Simpsons

Zan

Senate Member
Jul 8, 2005
6,778
156
63
Edmonton AB
I hated Family Guy at first too, but it grows on ya - it's just so damn twisted, ya can't help but laugh!
re: the Simpsons - it's a fave in our house, but I did have to ground my son from watching it for awhile a few years ago - when he mooned me and told me not to have a cow, man. :lol:
 

jerry

New Member
Jan 17, 2006
35
0
6
The Simpsons have been terrible for at least the last 5 years. I can't stand watching the new ones; they are so pathetically not funny, it makes me mad. This show has become a parody of it's former self.

I still watch the old ones though and I never get tired of them.
 

glossprincess

Electoral Member
Feb 5, 2006
833
0
16
Anyone seen the Stewie Griffin movie?? I just saw it the other nice......funny funny funny stuff!!

The bit with Jesus kills me!!
 

Jay

Executive Branch Member
Jan 7, 2005
8,366
3
38
All these "grown ups" watching cartoons all the time...tsk tsk.
 

spaminator

Hall of Fame Member
Oct 26, 2009
27,932
874
113
'Simpsons' star Hank Azaria apologizes to 'every single Indian person' for voicing Apu
Author of the article:Reuters
Reuters
Antonio Ferme
Publishing date:Apr 13, 2021 • 13 hours ago • 2 minute read • Join the conversation
Hank Azaria of "Brockmire" speaks during the IFC segment of the 2020 Winter TCA Press Tour at The Langham Huntington, Pasadena on January 16, 2020 in Pasadena, California.
Hank Azaria of "Brockmire" speaks during the IFC segment of the 2020 Winter TCA Press Tour at The Langham Huntington, Pasadena on January 16, 2020 in Pasadena, California. PHOTO BY AMY SUSSMAN /Getty Images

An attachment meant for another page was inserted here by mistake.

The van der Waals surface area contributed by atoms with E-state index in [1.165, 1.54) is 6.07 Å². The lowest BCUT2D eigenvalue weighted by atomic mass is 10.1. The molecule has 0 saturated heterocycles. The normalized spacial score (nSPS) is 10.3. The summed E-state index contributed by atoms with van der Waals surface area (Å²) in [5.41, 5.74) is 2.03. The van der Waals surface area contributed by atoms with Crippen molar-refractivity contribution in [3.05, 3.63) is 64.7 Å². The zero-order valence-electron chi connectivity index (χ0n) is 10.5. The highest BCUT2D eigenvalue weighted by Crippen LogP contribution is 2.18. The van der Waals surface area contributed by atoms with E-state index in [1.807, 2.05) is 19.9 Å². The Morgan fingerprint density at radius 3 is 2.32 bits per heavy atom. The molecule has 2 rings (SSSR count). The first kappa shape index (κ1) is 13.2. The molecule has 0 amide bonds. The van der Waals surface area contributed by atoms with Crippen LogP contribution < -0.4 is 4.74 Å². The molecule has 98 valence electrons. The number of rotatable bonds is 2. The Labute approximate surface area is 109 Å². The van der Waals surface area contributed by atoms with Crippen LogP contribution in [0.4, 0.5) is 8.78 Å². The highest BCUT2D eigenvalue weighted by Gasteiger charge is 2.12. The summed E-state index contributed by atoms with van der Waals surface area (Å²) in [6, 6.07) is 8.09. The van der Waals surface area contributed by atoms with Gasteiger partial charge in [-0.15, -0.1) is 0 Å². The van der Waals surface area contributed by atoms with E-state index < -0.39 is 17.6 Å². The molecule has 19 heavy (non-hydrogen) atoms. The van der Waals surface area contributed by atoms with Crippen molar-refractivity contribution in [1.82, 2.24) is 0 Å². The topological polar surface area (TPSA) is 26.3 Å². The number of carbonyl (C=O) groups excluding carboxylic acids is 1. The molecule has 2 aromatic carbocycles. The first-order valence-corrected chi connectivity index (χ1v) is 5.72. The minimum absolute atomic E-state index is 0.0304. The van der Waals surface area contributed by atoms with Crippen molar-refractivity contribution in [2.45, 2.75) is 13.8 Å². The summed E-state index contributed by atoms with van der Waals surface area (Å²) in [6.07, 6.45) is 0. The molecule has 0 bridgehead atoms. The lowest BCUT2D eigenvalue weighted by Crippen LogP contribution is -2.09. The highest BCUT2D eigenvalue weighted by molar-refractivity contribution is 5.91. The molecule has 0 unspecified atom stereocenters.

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LOS ANGELES (Variety.com) – Hank Azaria has issued an apology for voicing Kwik-E-Mart owner Apu on “The Simpsons,” a controversial role he played for 30 years despite Apu being Indian.

“I apologize for my part in creating that and participating in that,” Azaria said. “Part of me feels I need to go round to every single Indian person in this country and apologize.”


Azaria, who began voicing the convenience store owner in 1990, spoke about the recent controversies surrounding his character on Dax Shepherd’s “Armchair Expert” podcast. In January 2020, he stepped down from voicing Apu on “The Simpsons.” The voice actor insists the character was created with good intentions but said there were real negative consequences to the portrayal.

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“I really didn’t know any better,” Azaria said. “I didn’t think about it. I was unaware of how much relative advantage I had received in this country as a white kid from Queens.”

Azaria said Peter Seller’s performance in “The Party” inspired Apu’s voice on “The Simpsons.” Seller, the white actor who portrayed the gawky Hrundi V. Bakshi in the film, wore brownface and perpetuated Indian stereotypes. Looking back, Azaria said this was “a great example of white privilege relative advantage.”

“At the time, Indian people were very upset with that portrayal back in 1966,” Azaria said. “I couldn’t be possibly passing along structural racism more perfectly, at least in a show business context, by taking something that was already upsetting and going, ‘Oh, this is wonderful!”‘

Indian comic Hari Kondabolu outlined the negative stereotypes and racial microaggressions that Apu’s character represents in his documentary “The Problem With Apu,” which was released on truTV in 2017.

Kondabolu brought in various Indian talents from Hollywood to share their personal stories of how white people bullied them by using Apu’s character. Many people used Apu’s ubiquitous line “Thank you, come again” as the punchline for their harmful and racist gestures.

Shortly after the film’s release, “The Simpsons” writers addressed the controversies surrounding Apu. In the episode “No Good Read Goes Unpunished,” Marge purchases an old fairytale book from her childhood to read to Lisa as a bedtime story.